Millais’s Mariana, which was displayed for the first time in the Royal Academy Summer Exhibition 1851. In The Doll Factory, my character Silas makes the mouse in the bottom right hand corner for Millais.


Some writers I admire have said some lovely things about my novel:

A sharp, scary, gorgeously evocative tale of love, art and obsession (Paula Hawkins, author of The Girl on the Train)

stunningly confident first novel with a real sense of period and place . . . thoroughly engrossing (Ian Rankin)

This brilliant literary thriller gripped me from the opening page and didn’t relinquish its hold until I’d read the final sentence. The Doll Factory conjures 1850s London in all its grime and glory, possibility and restriction inabsorbing, immersive detail. Elizabeth Macneal has created that rare thing: a beautifully researched historical novel with a plot to stop your heart. If this is her first book, I can barely wait to see what she writes next (Hannah Kent, author of Burial Rites and The Good People)

An astonishingly good debut. The Doll Factory reminded me of The Crimson Petal and the WhiteFingersmith and Vanity Fair but had a richness of tone that was uniquely its own. Macneal writes with utter mastery, creating a lushly intricate world peopled by living, breathing characters you can’t help but fall in love with and a plot that rattles like a speeding carriage to its thrilling conclusion. I couldn’t put it down. You won’t be able to either(Elizabeth Day, author of The Party)

The Doll Factory is brilliant, with a refreshingly original qualitybeautifully orchestrated narrative, great characters and some fascinating background detail (Andrew Taylor, No. 1 Sunday Times bestselling author of The Ashes of London and The American Boy)

The Doll Factory is one of the best books I’ve read in ages – heartbreaking and evocative. Elizabeth Macneal draws a vivid picture of life in 1850s London, exploring the world of the pre-Raphaelites and examining the position of women through her unforgettable heroine. At the same time, Elizabeth creates a perfectly structured and page-turning story of love and passion; crime and obsession. A wonderful and intense novel. I loved it. (Jenny Quintana, author of The Missing Girl)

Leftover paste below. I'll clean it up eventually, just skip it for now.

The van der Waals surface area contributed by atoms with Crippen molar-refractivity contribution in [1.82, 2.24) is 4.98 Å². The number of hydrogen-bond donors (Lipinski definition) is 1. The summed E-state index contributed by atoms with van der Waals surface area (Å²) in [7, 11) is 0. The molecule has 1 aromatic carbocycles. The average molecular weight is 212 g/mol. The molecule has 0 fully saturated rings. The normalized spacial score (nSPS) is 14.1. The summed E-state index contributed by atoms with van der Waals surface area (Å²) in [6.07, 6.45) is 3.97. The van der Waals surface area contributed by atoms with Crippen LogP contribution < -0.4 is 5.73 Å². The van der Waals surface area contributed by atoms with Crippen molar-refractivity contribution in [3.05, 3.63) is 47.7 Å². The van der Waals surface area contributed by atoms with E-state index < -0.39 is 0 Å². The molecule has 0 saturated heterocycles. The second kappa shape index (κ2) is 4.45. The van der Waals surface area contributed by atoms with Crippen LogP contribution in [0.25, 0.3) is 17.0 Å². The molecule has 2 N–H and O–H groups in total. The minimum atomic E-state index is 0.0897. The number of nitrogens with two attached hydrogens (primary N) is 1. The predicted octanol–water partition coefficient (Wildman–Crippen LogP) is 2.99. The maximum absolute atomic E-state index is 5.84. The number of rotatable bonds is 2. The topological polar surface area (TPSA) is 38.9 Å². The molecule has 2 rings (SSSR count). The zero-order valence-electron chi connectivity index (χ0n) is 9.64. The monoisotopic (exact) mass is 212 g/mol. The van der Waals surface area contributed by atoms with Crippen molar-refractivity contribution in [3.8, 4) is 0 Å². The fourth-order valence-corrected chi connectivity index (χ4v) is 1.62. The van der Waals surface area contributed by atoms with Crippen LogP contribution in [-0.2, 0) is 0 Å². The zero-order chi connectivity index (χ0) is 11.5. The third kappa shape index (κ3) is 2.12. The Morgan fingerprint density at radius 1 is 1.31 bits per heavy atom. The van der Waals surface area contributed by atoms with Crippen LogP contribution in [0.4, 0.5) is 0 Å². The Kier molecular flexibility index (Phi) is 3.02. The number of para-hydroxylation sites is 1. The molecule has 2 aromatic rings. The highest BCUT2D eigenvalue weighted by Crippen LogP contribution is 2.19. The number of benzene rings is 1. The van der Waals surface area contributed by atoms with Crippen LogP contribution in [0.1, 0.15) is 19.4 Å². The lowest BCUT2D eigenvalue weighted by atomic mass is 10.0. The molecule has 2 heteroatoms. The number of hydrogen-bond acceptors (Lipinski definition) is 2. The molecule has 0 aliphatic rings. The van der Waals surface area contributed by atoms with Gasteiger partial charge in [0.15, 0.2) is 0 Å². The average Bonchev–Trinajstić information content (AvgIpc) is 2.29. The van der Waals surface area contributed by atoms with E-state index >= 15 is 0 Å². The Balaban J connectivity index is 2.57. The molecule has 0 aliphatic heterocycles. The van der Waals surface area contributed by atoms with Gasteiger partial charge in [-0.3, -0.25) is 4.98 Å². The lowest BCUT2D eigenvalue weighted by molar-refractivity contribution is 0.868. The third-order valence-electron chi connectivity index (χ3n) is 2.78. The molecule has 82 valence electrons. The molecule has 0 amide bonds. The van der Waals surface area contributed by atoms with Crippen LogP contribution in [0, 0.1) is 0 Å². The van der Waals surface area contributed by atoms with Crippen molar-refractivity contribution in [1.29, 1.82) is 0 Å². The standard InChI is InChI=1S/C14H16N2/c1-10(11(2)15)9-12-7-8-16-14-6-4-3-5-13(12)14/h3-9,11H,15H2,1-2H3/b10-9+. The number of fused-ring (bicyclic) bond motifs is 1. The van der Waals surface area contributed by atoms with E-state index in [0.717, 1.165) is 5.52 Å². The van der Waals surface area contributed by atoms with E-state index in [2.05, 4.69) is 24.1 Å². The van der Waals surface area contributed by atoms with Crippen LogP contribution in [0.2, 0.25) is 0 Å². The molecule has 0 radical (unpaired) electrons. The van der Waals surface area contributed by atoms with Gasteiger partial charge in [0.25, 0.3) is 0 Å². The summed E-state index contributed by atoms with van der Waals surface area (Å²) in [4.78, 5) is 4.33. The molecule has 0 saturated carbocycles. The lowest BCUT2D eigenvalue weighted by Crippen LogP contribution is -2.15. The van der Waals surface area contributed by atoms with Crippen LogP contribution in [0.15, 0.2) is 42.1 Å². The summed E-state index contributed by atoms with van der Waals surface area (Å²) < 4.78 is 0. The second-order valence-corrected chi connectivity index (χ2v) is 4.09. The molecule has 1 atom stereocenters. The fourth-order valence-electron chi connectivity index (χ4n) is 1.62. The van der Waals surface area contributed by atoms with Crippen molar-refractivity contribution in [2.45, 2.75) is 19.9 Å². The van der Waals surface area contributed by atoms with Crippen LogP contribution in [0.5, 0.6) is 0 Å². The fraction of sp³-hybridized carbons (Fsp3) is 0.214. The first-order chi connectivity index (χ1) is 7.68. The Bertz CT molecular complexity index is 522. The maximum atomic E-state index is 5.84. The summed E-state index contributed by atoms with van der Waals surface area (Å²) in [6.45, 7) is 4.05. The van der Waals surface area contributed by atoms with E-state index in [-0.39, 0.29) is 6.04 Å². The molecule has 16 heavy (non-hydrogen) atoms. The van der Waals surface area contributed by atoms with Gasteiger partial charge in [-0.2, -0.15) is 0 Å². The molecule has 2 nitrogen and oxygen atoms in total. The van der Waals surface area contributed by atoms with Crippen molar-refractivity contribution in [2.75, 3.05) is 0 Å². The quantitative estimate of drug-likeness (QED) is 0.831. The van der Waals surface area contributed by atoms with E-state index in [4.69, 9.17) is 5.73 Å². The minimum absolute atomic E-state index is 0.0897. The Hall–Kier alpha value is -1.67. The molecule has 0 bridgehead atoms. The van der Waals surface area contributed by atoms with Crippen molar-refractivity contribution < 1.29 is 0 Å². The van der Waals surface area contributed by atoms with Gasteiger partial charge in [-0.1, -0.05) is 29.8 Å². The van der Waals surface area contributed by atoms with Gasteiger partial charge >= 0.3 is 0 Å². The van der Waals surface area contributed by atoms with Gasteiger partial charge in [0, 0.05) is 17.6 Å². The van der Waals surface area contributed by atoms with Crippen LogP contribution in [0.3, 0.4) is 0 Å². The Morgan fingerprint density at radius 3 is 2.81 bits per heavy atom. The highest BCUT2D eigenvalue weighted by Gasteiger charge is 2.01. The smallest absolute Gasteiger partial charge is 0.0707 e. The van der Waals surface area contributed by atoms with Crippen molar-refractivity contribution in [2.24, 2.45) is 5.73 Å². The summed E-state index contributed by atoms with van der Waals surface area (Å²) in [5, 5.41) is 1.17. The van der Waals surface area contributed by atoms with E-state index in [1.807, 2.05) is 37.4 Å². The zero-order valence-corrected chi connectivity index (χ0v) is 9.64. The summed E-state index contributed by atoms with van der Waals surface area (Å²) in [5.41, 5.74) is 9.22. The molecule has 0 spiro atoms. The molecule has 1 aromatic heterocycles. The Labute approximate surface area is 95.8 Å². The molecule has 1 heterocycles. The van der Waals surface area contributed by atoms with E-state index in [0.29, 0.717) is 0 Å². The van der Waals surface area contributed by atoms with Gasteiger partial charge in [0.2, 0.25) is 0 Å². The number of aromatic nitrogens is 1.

With strong echoes of John Fowles' The CollectorThe Doll Factory is at once a vivid depiction of a morally dubious world, and a page-turning psychological thriller, with a truly compelling villain (Essie Fox, author of The Somnambulist)

stunning novel that twines together power, art, and obsession. At every turn expectations are confounded - it’s a historical novel and yet feels incredibly relevant and timely. I loved its warmth, it’s wry humour, and the way each small thread leads into an unbearably tense and chilling denouement that had me totally gripped (Sophie Mackintosh, Man Booker Prize longlisted author of The Water Cure)

A remarkably assured and beautifully written debut, filled with sinister delights and intriguing themes of imprisonment and objectification. A truly captivating read. (EC Fremantle, author of The Poison Bed)

I loved The Doll Factory from the very first page and couldn’t do anything else until I’d read right to the end. An exquisite novel of obsession, delusion, resilience and love, Elizabeth Macneal really is a breathtaking new talent (AJ Pearce, author of Dear Mrs Bird)

The Doll Factory is a gripping, artfully written historical novel with a highly contemporary sensibility. The setting - 19th century London full of pomp, grime and menace - plays just one part in an immersive and intellectually satisfying narrative that interrogates gender politics, classism, relationships, artistic obsession and erotomania with a painterly eye and gleefully dark heart. Part love story, part gothic novel and leading up to a truly breathless conclusion, this book is destined to be one of the biggest titles of 2019, deservedly so. (Sharlene Teo, author of Ponti)